Overloading your vehicle puts too much stress on your suspension system and ultimately your tires. They can flatten or even explode as air pressure builds up on the sidewalls and friction generates heat.
Aside from that, overloading also contributes to compromised handling, as it causes the vehicle to wobble or wiggle from side to side.
Durability of tires
Tires that have significant wear are more likely to overheat faster than normal, which can lead to a blowout. In addition, if the reinforcement that maintains the shape of the tires has already started to show up on the sidewalls, an accidental hit to the curb will definitely result in damaged tires.
Is it still possible to drive with sidewall tire damage?
You should replace your tire immediately if you notice any damage to the sidewall! Take that spare tire out of your trunk and go to the nearest tire shop to replace it. If you have concerns about your spare, you may want to consider calling for roadside assistance.
“It still seems sturdy enough, why rush? ”. You shouldn’t drive with it just because you can. When you turn on the ignition, safety is the top priority. A sidewall tire blowout could happen at any time, putting you and everyone else on the road in danger.
Is it possible to repair a tire with sidewall damage?
There is no need to attempt to repair sidewall damage, whether it is a shallow scrape, a bulge, or a chipped section of the sidewall. Also, never bring them to any tire technician since it is an unwritten rule in the industry not to repair, patch, or plug any damage to the tire sidewall.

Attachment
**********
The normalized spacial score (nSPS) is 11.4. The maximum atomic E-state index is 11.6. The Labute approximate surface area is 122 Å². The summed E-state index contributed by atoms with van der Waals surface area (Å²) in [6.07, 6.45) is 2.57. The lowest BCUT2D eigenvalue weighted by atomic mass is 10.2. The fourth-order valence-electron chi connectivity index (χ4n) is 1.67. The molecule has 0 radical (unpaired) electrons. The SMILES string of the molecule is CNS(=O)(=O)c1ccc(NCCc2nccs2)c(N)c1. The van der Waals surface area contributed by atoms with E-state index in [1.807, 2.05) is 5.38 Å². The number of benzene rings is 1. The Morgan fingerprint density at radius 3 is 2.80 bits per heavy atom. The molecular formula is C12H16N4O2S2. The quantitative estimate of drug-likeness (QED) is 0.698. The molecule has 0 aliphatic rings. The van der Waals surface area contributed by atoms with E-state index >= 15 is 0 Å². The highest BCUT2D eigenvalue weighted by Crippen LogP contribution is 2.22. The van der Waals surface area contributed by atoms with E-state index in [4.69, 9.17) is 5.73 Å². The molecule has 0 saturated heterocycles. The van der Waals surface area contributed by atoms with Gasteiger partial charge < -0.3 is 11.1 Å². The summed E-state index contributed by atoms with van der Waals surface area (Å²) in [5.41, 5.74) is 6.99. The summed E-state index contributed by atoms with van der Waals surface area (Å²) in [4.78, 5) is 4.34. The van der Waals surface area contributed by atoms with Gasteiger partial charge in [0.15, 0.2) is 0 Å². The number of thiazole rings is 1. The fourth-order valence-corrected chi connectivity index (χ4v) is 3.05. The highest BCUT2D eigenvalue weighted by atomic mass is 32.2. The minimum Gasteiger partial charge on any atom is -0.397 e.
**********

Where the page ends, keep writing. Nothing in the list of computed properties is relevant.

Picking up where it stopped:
The best way to avoid sidewall tire damage
It is possible to reduce the likelihood of having your tire’s sidewall damaged by following these basic instructions.
Regularly checking air pressure at least once a month, avoiding road hazards, and only driving within the recommended load limit and speed rating, as well as having them checked by tire experts should something go wrong.
Regularly check the air pressure
At least once a month or if you see any visual signs that they may be deflated, you should have them checked. In addition, you should conduct a cold tire pressure reading since tire air pressure varies with temperature.
A portable inflator powered by your vehicle’s power outlet is a good combination of a tire pressure gauge and a portable inflator. In addition to your basic repair tool kit, these tools don’t take up much space.
Check the vehicle’s load and speed ratings
Knowing how to read tire information is also essential. The code embossed on your tires not only indicates the size, but also the recommended speed rating. You can also find the recommended tire air pressure in psi on the tire information sticker on the door frame of your vehicle.
Be aware of road hazards
Plan your route in advance. Be cautious around areas where roads are being rehabilitated, as they often contain construction debris, such as nails and other pointed metals, as well as sharp stones that can cause tire abrasions.
Check ahead for potholes and be careful not to draw too close to a curb or you’ll scratch your tire.
Check your tires with an expert
Over the course of their careers, tire technicians and experts have dealt with a wide range of such concerns. Other concerns on your tires may also be found by them that you may miss when inspecting them yourself.
Sidewall tire damage shouldn’t be treated the same way we fix punctures in the tread with patches and plugs. The threads or cords of your tire should be replaced immediately if you see that the sidewall damage has already exposed them.
References and Resources: